September 4, 2017: After nearly seven months of negotiations in Peru the government and ELN agreed to a joint ceasefire and general terms for a peace deal similar to the one FARC got. The ceasefire begins October 1st and ends January 12th 2018. It will be monitored by UN and Catholic Church officials. The ceasefire can be renewed if both sides agree. ELN, the second largest leftist rebel group (a third the size of FARC) was wary of what FARC was doing but was willing to consider a peace deal. The first step in these negotiations was agreeing on some kind of ceasefire. In August ELN offered to declare a unilateral ceasefire, for 90 days, to accommodate the coming visit by the pope (the first pope from South America). That led to the current bilateral ceasefire agreement. ELN is smaller because its members are more into the goal of a communist dictatorship for Colombia. But Colombians have noted what happened when that was tried in Venezuela and, as a result, ELN has lost most of the popular support it once had. ELN has become a coalition of leftist gangsters, some of them more into it for the money than the politics. The ELN understands that if it does not make peace the security forces will probably hunt down and kill or capture most of them. One thing ELN has going for it is that they never became dependent on the drug gangs for cash. Instead ELN used kidnapping (especially of foreigners) and extortion (mainly of large companies, especially foreign ones.)
September 1, 2017: An ELN leader admitted that an incident last April involving a Russian the group had captured was not reported accurately and that the Russian was killed while trying to escape. This took place in the northwest (Choco province) where a local ELN group reported that a Russian poacher they had been holding for ransom since last November had escaped. The Russian had escaped but was immediately pursued and shot dead. Back then the ELN had been negotiating with the Russian embassy for the release of the poacher (who was caught in the jungle seeking a rare frog to smuggle out of the country and sell on the black market). What actually happened was that the Russian grabbed a grenade and used it against the ELN gunmen escorting him. Five of the ELN men were wounded but others were able to fire on the hostage as he fled. The Russian prisoner soon died and the local ELN leader initially reported that the prisoner got away. Nothing had been heard about the poacher (Voskanya Arcen Levoni) and ELN implied that the man did not want to be turned over to the Russian embassy. Now the ELN is offering to negotiate the return of the body of the Russian.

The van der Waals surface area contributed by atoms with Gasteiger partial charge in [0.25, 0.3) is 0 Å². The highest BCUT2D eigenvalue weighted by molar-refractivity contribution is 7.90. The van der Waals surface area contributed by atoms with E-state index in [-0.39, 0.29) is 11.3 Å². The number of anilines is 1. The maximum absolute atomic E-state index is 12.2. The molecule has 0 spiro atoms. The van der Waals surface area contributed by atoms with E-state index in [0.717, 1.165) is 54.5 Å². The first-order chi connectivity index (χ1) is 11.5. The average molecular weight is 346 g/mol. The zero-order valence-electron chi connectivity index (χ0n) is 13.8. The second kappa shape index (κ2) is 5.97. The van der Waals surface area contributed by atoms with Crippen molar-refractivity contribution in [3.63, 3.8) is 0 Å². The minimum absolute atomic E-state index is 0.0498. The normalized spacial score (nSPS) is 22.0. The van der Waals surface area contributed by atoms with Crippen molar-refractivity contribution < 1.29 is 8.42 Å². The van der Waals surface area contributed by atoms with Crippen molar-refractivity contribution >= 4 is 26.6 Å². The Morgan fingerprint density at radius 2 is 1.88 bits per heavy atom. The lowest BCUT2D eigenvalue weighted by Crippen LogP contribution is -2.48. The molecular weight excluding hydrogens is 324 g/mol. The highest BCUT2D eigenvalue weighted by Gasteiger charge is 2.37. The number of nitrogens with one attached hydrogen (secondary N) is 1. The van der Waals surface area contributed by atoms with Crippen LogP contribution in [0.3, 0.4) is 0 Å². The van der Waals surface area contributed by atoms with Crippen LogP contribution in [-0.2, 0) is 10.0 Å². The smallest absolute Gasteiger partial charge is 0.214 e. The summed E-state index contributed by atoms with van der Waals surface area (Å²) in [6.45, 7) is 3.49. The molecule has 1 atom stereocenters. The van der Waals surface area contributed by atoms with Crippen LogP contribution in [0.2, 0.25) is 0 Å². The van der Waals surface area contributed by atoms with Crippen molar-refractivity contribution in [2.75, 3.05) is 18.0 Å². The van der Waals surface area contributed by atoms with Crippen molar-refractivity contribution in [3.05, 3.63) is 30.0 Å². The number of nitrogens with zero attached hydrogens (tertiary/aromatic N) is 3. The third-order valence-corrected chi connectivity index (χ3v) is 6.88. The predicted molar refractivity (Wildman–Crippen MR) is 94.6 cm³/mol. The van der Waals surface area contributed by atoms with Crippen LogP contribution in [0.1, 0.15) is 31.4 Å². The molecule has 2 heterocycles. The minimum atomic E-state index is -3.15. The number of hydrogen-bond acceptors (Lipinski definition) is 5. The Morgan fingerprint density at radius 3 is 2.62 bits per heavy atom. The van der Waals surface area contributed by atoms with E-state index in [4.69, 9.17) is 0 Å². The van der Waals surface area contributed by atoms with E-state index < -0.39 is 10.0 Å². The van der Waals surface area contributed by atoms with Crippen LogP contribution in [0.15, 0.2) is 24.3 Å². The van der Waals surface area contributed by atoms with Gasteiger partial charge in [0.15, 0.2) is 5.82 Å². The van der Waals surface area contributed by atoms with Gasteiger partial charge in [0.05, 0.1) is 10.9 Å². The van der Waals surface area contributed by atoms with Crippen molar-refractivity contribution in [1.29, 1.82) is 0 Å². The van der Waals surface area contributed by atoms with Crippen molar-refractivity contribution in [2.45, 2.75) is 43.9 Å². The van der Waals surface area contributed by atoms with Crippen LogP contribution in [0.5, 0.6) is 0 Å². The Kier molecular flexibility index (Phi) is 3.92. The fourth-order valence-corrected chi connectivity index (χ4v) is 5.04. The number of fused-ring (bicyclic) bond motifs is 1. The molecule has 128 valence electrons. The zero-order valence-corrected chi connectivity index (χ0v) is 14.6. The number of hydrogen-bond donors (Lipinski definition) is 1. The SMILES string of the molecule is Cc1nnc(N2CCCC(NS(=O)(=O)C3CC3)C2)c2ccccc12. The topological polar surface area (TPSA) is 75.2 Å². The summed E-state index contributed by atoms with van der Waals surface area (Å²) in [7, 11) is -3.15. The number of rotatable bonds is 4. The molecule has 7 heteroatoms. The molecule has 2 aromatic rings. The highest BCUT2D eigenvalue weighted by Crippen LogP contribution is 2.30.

August 28, 2017: In the east (Arauca province) ELN blew up a section of a major pipeline near the Venezuelan border. It will take a few days to repair the damage but in the meantime this 780 kilometer long Cano Limon pipeline, the second largest in Colombia, cannot move the 220,000 barrels of oil a day it usually handles. This is the 33nd ELN attack on oil industry operations this year and the Cano Limon is a favorite target. In fact these ELN attacks have kept the Cano Limon out of service about 30 percent of the time. Often the pipeline attacks in remote areas result in lots of oil spilling into local waterways. In 17 years of ELN attacks on oil facilities 167 people have died and over 1.5 million barrels of oil have been lost, often ending up in local rivers. ELN and the government began peace talks in February and the ELN increased its attacks since then until the September ceasefire agreement.
August 25, 2017: The United States imposed another (number 4) round of economic sanctions on Venezuela. This was in response to the Venezuelan government ignoring the constitution and establishing a government controlled assembly to go through the motions of developing and approving a new constitution that makes current president Nicolas Maduro a legal (according to Maduro and his allies) dictator or Venezuela.
August 18, 2017: Luisa Ortega, the former Attorney General (Chief Prosecutor) of Venezuela and her husband escaped to Colombia, reaching Bogota in a small aircraft. Ortega had been illegally removed from office in June and banned from leaving the country. Ortega says this was not just because she criticized government efforts to establish a dictatorship but also because she was gathering evidence on large scale (over a $100 million worth) corruption that mainly benefitted the Maduro family. In late June the Venezuelan Supreme Court approved efforts to remove Luisa Ortega as Attorney General for criticizing the effort to change the constitution with an illegal process backed by the Supreme Court. According to the current constitution only the parliament (national assembly) can remove an attorney general from office. But the Supreme Court has ruled that the current parliament is illegal. The parliament describes these actions as a coup and most Venezuelans agree with that. Unlike most other democracy constitutions Venezuela does not allow the legislature to impeach (remove) the president. Rather the Supreme Court, whose members are appointed by the president (and approved by the legislature) do so. But before Maduro’s party lost control of the legislature in the 2015 elections he appointed enough loyal (to Maduro) new judges to the Supreme Court to block any efforts to remove him from power. The legislature and the government have not been able to agree on a compromise solution for this problem.